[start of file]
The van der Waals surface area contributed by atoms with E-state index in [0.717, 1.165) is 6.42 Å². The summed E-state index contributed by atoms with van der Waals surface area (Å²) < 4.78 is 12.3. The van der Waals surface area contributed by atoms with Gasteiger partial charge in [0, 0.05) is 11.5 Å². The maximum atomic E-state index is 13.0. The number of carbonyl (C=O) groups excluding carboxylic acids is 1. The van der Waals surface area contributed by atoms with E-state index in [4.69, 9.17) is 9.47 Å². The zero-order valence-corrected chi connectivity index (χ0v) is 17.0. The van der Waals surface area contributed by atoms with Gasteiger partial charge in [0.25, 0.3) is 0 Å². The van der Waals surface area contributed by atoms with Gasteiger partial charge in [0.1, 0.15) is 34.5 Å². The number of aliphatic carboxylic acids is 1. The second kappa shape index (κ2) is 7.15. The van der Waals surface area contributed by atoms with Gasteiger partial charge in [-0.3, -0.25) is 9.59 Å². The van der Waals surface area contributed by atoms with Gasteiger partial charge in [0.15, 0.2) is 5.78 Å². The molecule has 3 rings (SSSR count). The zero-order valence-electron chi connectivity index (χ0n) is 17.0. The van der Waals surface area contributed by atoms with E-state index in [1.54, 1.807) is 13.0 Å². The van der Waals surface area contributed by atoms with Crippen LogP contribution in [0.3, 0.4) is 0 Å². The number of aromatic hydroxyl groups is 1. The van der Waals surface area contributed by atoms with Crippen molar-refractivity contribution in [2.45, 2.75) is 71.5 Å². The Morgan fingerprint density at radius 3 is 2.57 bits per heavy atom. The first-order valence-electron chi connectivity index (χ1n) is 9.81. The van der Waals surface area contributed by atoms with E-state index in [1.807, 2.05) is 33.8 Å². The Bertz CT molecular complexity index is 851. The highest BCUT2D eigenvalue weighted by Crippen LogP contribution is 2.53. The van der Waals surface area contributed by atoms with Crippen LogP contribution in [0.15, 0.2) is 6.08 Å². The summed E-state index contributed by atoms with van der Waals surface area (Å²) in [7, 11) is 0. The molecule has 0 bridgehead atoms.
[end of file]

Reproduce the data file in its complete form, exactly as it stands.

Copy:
The van der Waals surface area contributed by atoms with E-state index in [0.717, 1.165) is 6.42 Å². The summed E-state index contributed by atoms with van der Waals surface area (Å²) < 4.78 is 12.3. The van der Waals surface area contributed by atoms with Gasteiger partial charge in [0, 0.05) is 11.5 Å². The maximum atomic E-state index is 13.0. The number of carbonyl (C=O) groups excluding carboxylic acids is 1. The van der Waals surface area contributed by atoms with E-state index in [4.69, 9.17) is 9.47 Å². The zero-order valence-corrected chi connectivity index (χ0v) is 17.0. The van der Waals surface area contributed by atoms with Gasteiger partial charge in [0.25, 0.3) is 0 Å². The van der Waals surface area contributed by atoms with Gasteiger partial charge in [0.1, 0.15) is 34.5 Å². The number of aliphatic carboxylic acids is 1. The second kappa shape index (κ2) is 7.15. The van der Waals surface area contributed by atoms with Gasteiger partial charge in [-0.3, -0.25) is 9.59 Å². The van der Waals surface area contributed by atoms with Gasteiger partial charge in [0.15, 0.2) is 5.78 Å². The molecule has 3 rings (SSSR count). The zero-order valence-electron chi connectivity index (χ0n) is 17.0. The van der Waals surface area contributed by atoms with E-state index in [1.54, 1.807) is 13.0 Å². The van der Waals surface area contributed by atoms with Crippen LogP contribution in [0.3, 0.4) is 0 Å². The number of aromatic hydroxyl groups is 1. The van der Waals surface area contributed by atoms with Crippen molar-refractivity contribution in [2.45, 2.75) is 71.5 Å². The Morgan fingerprint density at radius 3 is 2.57 bits per heavy atom. The first-order valence-electron chi connectivity index (χ1n) is 9.81. The van der Waals surface area contributed by atoms with E-state index in [1.807, 2.05) is 33.8 Å². The Bertz CT molecular complexity index is 851. The highest BCUT2D eigenvalue weighted by Crippen LogP contribution is 2.53. The van der Waals surface area contributed by atoms with Crippen LogP contribution in [0.15, 0.2) is 6.08 Å². The summed E-state index contributed by atoms with van der Waals surface area (Å²) in [7, 11) is 0. The molecule has 0 bridgehead atoms.